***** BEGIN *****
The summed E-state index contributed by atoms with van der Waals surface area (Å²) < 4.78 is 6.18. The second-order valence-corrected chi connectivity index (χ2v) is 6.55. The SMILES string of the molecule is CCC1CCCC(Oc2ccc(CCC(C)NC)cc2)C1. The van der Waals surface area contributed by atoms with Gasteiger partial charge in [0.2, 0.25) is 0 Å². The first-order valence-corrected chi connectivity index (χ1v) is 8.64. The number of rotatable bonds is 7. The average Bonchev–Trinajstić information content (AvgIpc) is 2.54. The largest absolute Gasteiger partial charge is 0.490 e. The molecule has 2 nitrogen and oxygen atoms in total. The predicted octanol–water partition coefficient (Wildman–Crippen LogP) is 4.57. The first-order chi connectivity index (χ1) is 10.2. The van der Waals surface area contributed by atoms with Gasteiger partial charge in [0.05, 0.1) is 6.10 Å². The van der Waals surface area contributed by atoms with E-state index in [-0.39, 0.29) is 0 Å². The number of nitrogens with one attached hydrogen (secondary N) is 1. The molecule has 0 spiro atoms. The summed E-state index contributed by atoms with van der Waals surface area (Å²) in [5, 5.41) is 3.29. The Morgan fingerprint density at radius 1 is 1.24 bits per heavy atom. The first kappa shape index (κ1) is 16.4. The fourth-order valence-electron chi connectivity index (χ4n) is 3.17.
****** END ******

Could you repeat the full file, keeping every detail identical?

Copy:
The summed E-state index contributed by atoms with van der Waals surface area (Å²) < 4.78 is 6.18. The second-order valence-corrected chi connectivity index (χ2v) is 6.55. The SMILES string of the molecule is CCC1CCCC(Oc2ccc(CCC(C)NC)cc2)C1. The van der Waals surface area contributed by atoms with Gasteiger partial charge in [0.2, 0.25) is 0 Å². The first-order valence-corrected chi connectivity index (χ1v) is 8.64. The number of rotatable bonds is 7. The average Bonchev–Trinajstić information content (AvgIpc) is 2.54. The largest absolute Gasteiger partial charge is 0.490 e. The molecule has 2 nitrogen and oxygen atoms in total. The predicted octanol–water partition coefficient (Wildman–Crippen LogP) is 4.57. The first-order chi connectivity index (χ1) is 10.2. The van der Waals surface area contributed by atoms with Gasteiger partial charge in [0.05, 0.1) is 6.10 Å². The van der Waals surface area contributed by atoms with E-state index in [-0.39, 0.29) is 0 Å². The number of nitrogens with one attached hydrogen (secondary N) is 1. The molecule has 0 spiro atoms. The summed E-state index contributed by atoms with van der Waals surface area (Å²) in [5, 5.41) is 3.29. The Morgan fingerprint density at radius 1 is 1.24 bits per heavy atom. The first kappa shape index (κ1) is 16.4. The fourth-order valence-electron chi connectivity index (χ4n) is 3.17.